BBC journalists for the West Midlands have been braving the cold and wet weather to take a stand against plans to cut local radio output.

National Union of Journalists members at BBC Birmingham at The Mailbox walked out on strike today (Wednesday March 15) at 11am to campaign against cost-cutting plans the union believes will kill off local radio.

The union says the proposed changes would see BBC local radio stations share programmes with neighbouring stations after 2pm on weekdays and at weekends. Some news bulletins would also be pre-recorded.

The plans would also result in a loss of posts and journalists having to re-apply for their own jobs.

Liz Gameson, NUJ representative at BBC Radio WM, said: “These changes would see BBC Radio WM lose its stand-alone programme currently presented by Paul Franks between 2pm and 6pm.

“There would also be a reduction of stand-alone programmes across evenings and weekends.

“Other cities like Manchester and Liverpool are keeping their own drive time programmes, why isn’t Birmingham and the Black Country?

“This dispute is not about pay, but the service BBC Radio WM listeners receive in exchange for their licence fee, in a region which already gets a raw deal.”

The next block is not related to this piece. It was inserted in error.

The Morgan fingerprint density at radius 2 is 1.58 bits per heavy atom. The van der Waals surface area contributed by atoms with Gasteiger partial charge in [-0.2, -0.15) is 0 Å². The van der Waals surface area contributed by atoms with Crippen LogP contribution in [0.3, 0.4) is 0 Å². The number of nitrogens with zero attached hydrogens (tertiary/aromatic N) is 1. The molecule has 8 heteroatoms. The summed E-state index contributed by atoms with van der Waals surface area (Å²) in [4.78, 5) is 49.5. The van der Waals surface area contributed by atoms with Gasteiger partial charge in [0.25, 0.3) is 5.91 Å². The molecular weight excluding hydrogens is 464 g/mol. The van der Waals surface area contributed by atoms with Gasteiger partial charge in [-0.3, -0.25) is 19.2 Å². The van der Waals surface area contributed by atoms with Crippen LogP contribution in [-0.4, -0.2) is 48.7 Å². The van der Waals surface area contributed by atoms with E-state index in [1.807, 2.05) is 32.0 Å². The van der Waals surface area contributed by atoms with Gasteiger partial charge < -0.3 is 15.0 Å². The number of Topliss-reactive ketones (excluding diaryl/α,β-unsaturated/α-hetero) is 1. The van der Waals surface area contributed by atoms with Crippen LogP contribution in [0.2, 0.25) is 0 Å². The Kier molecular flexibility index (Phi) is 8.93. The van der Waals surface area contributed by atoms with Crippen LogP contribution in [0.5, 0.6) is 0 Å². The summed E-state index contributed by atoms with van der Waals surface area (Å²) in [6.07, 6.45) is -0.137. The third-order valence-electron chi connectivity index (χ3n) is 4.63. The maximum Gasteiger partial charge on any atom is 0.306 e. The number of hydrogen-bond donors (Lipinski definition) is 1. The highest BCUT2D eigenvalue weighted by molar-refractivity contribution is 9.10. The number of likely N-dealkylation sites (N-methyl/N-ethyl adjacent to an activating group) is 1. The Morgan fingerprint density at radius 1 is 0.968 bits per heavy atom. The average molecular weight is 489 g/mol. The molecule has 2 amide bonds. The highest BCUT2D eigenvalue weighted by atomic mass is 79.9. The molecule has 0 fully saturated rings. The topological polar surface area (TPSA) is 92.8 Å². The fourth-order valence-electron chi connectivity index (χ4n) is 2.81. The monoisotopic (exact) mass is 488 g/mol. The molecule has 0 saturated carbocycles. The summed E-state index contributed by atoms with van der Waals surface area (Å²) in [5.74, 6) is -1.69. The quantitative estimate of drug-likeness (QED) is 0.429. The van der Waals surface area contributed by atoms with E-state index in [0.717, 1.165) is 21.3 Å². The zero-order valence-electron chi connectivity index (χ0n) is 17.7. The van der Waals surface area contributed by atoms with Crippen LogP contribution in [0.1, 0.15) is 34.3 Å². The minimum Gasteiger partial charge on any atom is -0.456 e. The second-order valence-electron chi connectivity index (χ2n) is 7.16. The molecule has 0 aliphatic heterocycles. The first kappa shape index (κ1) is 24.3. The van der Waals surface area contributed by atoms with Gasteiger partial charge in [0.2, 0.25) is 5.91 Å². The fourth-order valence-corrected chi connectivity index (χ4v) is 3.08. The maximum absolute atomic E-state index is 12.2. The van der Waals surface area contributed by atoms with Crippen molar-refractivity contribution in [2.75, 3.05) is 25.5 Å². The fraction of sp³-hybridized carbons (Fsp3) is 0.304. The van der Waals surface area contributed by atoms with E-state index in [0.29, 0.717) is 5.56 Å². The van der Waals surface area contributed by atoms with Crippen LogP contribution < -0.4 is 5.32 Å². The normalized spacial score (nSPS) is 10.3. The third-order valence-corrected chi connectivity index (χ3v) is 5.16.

NUJ members are expected to hold the picket line on the steps of The Mailbox until 11am tomorrow morning (Thursday March 16) at 11am, with work to rule action commencing afterwards.

Further strike action is also being considered and could coincide with the local elections, the King’s Coronation or the Eurovision Song Contest.

The planned changes are part of the BBC’s strategy for developing its digital offering, but the NUJ believes digital services can be improved by working differently and using technological solutions.

A BBC spokesperson said: "We are obviously disappointed that the strike has gone ahead.

“We have a plan to modernise local services across England - including more news journalists and a stronger local online service - which will see no overall reduction in staffing levels or local funding.

"Our goal is a local service across TV, radio and online that delivers even greater value to communities.

"We will continue to engage with the trade union and do everything possible to minimise the impact on staff."